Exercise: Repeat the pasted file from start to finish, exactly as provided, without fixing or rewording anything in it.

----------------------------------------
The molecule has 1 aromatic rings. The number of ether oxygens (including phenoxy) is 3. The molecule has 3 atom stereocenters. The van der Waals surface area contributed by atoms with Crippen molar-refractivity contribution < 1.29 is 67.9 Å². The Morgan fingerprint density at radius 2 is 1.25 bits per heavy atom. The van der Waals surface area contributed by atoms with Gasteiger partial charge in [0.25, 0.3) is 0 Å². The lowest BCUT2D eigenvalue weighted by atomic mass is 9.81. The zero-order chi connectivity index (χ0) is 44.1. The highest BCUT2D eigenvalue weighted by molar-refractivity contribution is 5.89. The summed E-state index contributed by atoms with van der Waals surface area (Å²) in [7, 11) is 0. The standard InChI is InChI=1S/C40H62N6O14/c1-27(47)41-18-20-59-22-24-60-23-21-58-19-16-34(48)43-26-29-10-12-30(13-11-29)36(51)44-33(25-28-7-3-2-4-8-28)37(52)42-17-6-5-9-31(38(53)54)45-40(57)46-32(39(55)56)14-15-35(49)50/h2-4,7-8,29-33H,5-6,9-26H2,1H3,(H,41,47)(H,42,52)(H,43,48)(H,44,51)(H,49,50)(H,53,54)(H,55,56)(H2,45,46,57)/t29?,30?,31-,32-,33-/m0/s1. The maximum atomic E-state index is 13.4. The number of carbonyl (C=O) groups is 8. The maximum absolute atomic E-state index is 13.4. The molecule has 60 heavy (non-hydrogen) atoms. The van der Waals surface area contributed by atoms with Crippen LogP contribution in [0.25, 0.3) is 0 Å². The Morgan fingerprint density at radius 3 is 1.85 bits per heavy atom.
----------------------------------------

The molecule has 1 aromatic rings. The number of ether oxygens (including phenoxy) is 3. The molecule has 3 atom stereocenters. The van der Waals surface area contributed by atoms with Crippen molar-refractivity contribution < 1.29 is 67.9 Å². The Morgan fingerprint density at radius 2 is 1.25 bits per heavy atom. The van der Waals surface area contributed by atoms with Gasteiger partial charge in [0.25, 0.3) is 0 Å². The lowest BCUT2D eigenvalue weighted by atomic mass is 9.81. The zero-order chi connectivity index (χ0) is 44.1. The highest BCUT2D eigenvalue weighted by molar-refractivity contribution is 5.89. The summed E-state index contributed by atoms with van der Waals surface area (Å²) in [7, 11) is 0. The standard InChI is InChI=1S/C40H62N6O14/c1-27(47)41-18-20-59-22-24-60-23-21-58-19-16-34(48)43-26-29-10-12-30(13-11-29)36(51)44-33(25-28-7-3-2-4-8-28)37(52)42-17-6-5-9-31(38(53)54)45-40(57)46-32(39(55)56)14-15-35(49)50/h2-4,7-8,29-33H,5-6,9-26H2,1H3,(H,41,47)(H,42,52)(H,43,48)(H,44,51)(H,49,50)(H,53,54)(H,55,56)(H2,45,46,57)/t29?,30?,31-,32-,33-/m0/s1. The maximum atomic E-state index is 13.4. The number of carbonyl (C=O) groups is 8. The maximum absolute atomic E-state index is 13.4. The molecule has 60 heavy (non-hydrogen) atoms. The van der Waals surface area contributed by atoms with Crippen LogP contribution in [0.25, 0.3) is 0 Å². The Morgan fingerprint density at radius 3 is 1.85 bits per heavy atom.